Molecular Simulations of Polymers: Melts, Networks, Nanocomposites
Lecture by Doros Theodorou
School of Chemical Engineering
National Technical University of Athens
Tuesday, May 7, 2013
Lecture at 4:00 PM
Room 1610 Engineering Hall
Reception at 3:30 p.m. Engineering Hall Lobby
Predicting the physical properties of polymeric materials from their chemical constitution is a challenging task. The extremely broad spectra of length and time scales governing the structure and molecular motion of polymers defy “brute force” molecular simulation approaches. Fortunately, statistical mechanics can serve as a basis for designing new methods and algorithms that overcome this challenge.
We will discuss predictions of the volumetric properties and molecular packing of high molar mass linear and short-chain branched polymer melts, based on united-atom models developed for small organic molecules. Here, the use of connectivity-altering Monte Carlo (MC) algorithms enables equilibration at all length scales. Predictions are validated by comparison to equation of state and scattering measurements. Melt configurations are reduced to entanglement networks via topological analysis to study how entanglement properties, such as the tube diameter invoked by reptation-based theories of rheological behavior, depend on the chemical constitution and degree of branching of chains. Tracking the temporal evolution of the networks in the course of atomistic molecular dynamics (MD) simulations reveals a broad distribution of entanglement strengths.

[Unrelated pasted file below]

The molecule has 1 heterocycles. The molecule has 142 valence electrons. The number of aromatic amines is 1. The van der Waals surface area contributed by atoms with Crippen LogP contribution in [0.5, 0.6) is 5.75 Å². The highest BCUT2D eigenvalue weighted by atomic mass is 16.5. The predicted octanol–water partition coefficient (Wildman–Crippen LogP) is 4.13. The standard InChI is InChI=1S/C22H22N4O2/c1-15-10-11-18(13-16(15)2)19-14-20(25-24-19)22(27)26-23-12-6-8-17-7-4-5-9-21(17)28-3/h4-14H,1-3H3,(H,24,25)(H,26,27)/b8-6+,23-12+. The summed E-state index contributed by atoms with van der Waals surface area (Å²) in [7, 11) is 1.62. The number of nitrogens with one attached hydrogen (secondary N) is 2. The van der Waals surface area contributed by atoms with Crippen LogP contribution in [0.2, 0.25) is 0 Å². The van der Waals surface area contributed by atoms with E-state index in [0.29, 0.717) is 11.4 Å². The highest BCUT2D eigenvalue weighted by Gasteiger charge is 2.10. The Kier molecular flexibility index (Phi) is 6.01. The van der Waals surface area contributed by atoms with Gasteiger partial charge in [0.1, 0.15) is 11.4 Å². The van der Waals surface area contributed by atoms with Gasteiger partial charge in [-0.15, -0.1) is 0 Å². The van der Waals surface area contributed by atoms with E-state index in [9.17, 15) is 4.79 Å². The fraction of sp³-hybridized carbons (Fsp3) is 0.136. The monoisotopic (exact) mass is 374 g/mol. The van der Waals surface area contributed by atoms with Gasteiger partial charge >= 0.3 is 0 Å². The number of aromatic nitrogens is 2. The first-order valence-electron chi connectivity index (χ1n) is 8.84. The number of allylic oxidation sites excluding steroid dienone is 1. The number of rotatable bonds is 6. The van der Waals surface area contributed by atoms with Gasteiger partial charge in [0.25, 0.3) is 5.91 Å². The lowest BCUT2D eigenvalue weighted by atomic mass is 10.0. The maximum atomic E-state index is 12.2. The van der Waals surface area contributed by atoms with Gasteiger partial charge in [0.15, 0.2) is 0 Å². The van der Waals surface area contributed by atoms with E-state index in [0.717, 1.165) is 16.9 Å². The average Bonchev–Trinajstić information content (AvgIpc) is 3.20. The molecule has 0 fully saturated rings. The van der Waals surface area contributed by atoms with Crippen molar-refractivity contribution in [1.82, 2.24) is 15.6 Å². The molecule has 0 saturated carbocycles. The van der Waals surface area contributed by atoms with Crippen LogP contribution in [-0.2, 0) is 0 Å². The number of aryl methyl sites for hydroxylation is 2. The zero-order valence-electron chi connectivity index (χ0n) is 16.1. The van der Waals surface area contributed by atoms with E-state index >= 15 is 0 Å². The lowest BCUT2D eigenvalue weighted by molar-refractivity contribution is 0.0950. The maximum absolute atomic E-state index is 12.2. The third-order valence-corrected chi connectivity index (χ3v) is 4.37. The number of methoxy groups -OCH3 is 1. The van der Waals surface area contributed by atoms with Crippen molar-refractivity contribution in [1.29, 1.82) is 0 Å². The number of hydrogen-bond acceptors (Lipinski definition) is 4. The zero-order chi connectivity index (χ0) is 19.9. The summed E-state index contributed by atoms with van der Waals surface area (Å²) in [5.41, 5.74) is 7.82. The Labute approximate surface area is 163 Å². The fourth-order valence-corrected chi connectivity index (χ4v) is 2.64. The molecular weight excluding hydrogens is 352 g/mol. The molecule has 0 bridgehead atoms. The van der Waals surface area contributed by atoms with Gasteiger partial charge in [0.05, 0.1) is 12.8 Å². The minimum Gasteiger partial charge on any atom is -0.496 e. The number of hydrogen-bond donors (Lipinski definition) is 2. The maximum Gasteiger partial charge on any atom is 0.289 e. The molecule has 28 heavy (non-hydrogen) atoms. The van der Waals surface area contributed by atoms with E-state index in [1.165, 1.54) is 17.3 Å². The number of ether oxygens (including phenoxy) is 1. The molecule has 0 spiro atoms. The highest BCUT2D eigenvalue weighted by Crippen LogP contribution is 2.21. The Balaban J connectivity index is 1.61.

To study the mechanical response of elastomers, we generate model crosslinked networks with the chemical constitution of polyethylene. Cavitation of these systems upon imposition of hydrostatic stress is examined with isothermal MD simulations. Cavitation is found to exhibit the characteristics of a first-order phase transition between a homogeneous and a cavitated phase. Upon increasing the hydrostatic stress, model systems cavitate at a stress level close to the limit of mechanical stability of linear polyethylene; the initial emergence of a cavity is associated with overcoming cohesive interactions in the material. Upon decreasing the hydrostatic stress on a cavitated sample, a hysteresis loop is traced; the sample snaps back to a homogeneous state as it approaches a second limit of stability, where the stress is commensurate with the Young’s modulus and with estimates from continuum mechanical analysis.